This would, if nothing else, put some real weight behind the Coalition's still-rhetorical argument that its plan will be cheaper and faster to implement. Of course, the second option would also have to factor in to the presumably significant costs of renegotiating access arrangements with Telstra, or even of purchasing the copper network outright. And that cost, we may read from Turnbull's recent silence on the cost-benefit analysis question, may have turned out to be the thing that killed the prospect of the analysis for good.

Update: subsequent to the publication of this column, Malcolm Turnbull's office has advised that the Coalition is still committed to an NBN CBA, to be conducted by the Productivity Commission.

What do you think? Why are we not hearing about cost-benefit analyses anymore? Could the Coalition still conduct a meaningful cost-benefit analysis if it were elected next year? Or is there simply no practical point in discussing alternatives anymore?

Updated at 4.49pm: added comment from Malcolm Turnbull's office.

Topics: Broadband, Banking, Government, Government AU, NBN, IT Employment


Australia’s first-world economy relies on first-rate IT and telecommunications innovation. David Braue, an award-winning IT journalist and former Macworld editor, covers its challenges, successes and lessons learned as it uses ICT to assert its leadership in the developing Asia-Pacific region – and strengthen its reputation on the world stage.

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  • The coalition has done nothing else but keep changing their view over the last 2 years.

    -first it was "there is nothing wrong with the Internet we currently have and this is a white elephant". Let the private industry do it themselves.

    -"wireless is the panacea and wired Internet is dead". We should do wireless everywhere.

    -"we do agree faster broadband is need but FTTH Is a waste, it should be FTTTN"

    Etc etc etc....

    It is clear their goal posts are CONSTANTLY moving and they make things up along the way based on what the polls are saying.

    At least the NBN seems to have fairly clear goals and is on the ground finally running. The libs seem to still be all chatter and zero solid policy so if they halted construction it would be years before they restart whatever hodge podge network they decide on.
    • The Liberals have no idea what to do and would just go back to the "do nothing" policy we had under Howard, Alston and Coonan.
      • If a CBA had been done on the Opera House (started by a Labor Gov) it wouldn't exist. Had a CBA been done on the Internet itself, would the Internet exist? I'd suggest not. The benefit can't be measured in such a way. The LNP are luddites not because they are lazy but because their thinking is decidedly 1950's. The NBN replaces a system 100 years old in parts but the LNP say if it isn't broke don't fix it. The truth is copper, telephone exchanges and analogue signalling are technologies way past their used-by date. The places in the world who have FTH are thankful for it. Why? because it will be as fast as developing technologies allow whereas copper has reached the limit. Wireless, as we know, is subject to atmospheric conditions and towers quickly become overloaded. Imagine how annoying dropouts would be if you depended on wireless in any form as your sole net access point. The NBN was always a good idea and the LNP opposed it only because they oppose everything like a child fighting for a toy. Just like the Carbon Tax which was Abbott's own idea, they want it until they have it, then they don't want it any more.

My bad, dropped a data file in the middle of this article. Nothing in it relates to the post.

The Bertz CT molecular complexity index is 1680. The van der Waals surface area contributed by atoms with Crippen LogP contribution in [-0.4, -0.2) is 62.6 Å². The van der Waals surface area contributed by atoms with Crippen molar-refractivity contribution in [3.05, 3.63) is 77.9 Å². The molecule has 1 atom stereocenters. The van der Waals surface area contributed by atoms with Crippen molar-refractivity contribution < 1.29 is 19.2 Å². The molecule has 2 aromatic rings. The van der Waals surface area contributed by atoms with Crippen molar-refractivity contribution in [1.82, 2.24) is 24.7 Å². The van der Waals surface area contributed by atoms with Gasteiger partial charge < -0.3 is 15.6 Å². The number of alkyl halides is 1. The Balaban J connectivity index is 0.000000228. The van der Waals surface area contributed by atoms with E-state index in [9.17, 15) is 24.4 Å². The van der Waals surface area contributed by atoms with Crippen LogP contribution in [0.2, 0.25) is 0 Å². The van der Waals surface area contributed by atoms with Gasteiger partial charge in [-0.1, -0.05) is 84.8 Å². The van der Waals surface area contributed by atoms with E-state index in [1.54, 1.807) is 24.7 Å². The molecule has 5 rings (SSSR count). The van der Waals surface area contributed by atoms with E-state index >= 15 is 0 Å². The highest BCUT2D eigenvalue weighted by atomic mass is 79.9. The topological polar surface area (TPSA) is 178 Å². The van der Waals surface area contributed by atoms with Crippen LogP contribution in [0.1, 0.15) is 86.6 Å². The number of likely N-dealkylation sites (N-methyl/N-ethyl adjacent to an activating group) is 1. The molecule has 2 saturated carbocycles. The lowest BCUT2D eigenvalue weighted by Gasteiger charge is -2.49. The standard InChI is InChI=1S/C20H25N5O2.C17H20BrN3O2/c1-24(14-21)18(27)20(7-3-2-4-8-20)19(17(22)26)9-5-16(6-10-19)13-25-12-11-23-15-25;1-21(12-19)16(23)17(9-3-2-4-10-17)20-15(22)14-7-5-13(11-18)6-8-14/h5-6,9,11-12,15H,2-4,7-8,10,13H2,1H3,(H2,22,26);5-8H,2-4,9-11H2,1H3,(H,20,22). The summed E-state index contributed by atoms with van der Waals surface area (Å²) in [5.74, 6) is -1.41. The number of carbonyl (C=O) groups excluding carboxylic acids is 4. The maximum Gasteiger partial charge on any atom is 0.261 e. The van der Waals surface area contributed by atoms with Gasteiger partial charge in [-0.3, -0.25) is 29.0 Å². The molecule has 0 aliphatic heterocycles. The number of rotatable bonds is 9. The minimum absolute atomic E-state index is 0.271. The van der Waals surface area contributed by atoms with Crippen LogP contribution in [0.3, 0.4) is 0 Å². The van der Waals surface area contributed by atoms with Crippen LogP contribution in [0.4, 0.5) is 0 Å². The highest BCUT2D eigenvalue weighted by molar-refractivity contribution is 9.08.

• "Had a CBA been done on the Internet itself, would the Internet exist? I'd suggest not."

          Perhaps the best comment in relation to CBA's I have read, kudos, gaycarboys.

          This basically brings everyone of the ant-NBNers silly arguments crashing down.
  • Like most things in life, the devil is in the details. If a cost benefit analysis included a societal element, I'm certain nobody on either side of politics would have an issue with it.
    To look at it in purely short terms economic terms would be the equivalent of arguing that there isn't any point in creating a national telephone network, as the telegraph will work just fine for the next three years (read: election cycle). It's this kind of idiotic, myopic thinking that the NBN needs to overcome.

    Tenuous analogies aside, it's encouraging to see the way the Coalition (or Malcolm Turnbull at least) is repositioning himself/itself slowly on the matter. It would be smart for the Coalition to support the NBN in its current form- it's popular with the public and by throwing its support behind the FTTH rollout, it's one less reason to vote Labour. I think they can see the writing on the wall and are ramping down the attacks on the NBN so they aren't seen as backflipping come election time. One can hope in any case, as it's too important a piece of infrastructure to be used as a political pawn.

    I guess we'll only know how this is going to play out a little closer to election time, but if it does play out as described above, it'll be interesting to see how the anti-NBN mouthbreathers on this forum spin the policy change, having been so anti-progress for the last 18 or so months.
    • Good points; but how do you establish consensus about the terms of reference of a cost-benefit analysis? What is to be included? How far in the future do you look for benefits (or costs)? What costing do you apply to "social" benefits? How do you account for transformative technologies and industries that would be directly enabled by the NBN, but are not quantifiable today?